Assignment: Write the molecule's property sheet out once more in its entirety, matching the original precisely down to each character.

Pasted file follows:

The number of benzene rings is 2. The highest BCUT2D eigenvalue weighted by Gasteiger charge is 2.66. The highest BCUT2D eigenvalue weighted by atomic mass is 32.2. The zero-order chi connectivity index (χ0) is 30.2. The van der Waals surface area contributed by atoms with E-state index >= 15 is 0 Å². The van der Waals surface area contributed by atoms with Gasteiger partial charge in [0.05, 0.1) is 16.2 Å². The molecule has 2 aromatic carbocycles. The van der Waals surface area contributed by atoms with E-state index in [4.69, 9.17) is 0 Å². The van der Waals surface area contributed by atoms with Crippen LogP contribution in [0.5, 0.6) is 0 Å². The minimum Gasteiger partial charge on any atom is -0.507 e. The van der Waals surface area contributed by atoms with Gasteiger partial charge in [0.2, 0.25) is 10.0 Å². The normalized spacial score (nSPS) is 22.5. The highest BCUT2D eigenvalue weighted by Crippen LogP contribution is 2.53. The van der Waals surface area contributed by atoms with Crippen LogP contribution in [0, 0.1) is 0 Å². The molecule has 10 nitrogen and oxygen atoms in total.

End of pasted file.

The number of benzene rings is 2. The highest BCUT2D eigenvalue weighted by Gasteiger charge is 2.66. The highest BCUT2D eigenvalue weighted by atomic mass is 32.2. The zero-order chi connectivity index (χ0) is 30.2. The van der Waals surface area contributed by atoms with E-state index >= 15 is 0 Å². The van der Waals surface area contributed by atoms with Gasteiger partial charge in [0.05, 0.1) is 16.2 Å². The molecule has 2 aromatic carbocycles. The van der Waals surface area contributed by atoms with E-state index in [4.69, 9.17) is 0 Å². The van der Waals surface area contributed by atoms with Crippen LogP contribution in [0.5, 0.6) is 0 Å². The minimum Gasteiger partial charge on any atom is -0.507 e. The van der Waals surface area contributed by atoms with Gasteiger partial charge in [0.2, 0.25) is 10.0 Å². The normalized spacial score (nSPS) is 22.5. The highest BCUT2D eigenvalue weighted by Crippen LogP contribution is 2.53. The van der Waals surface area contributed by atoms with Crippen LogP contribution in [0, 0.1) is 0 Å². The molecule has 10 nitrogen and oxygen atoms in total.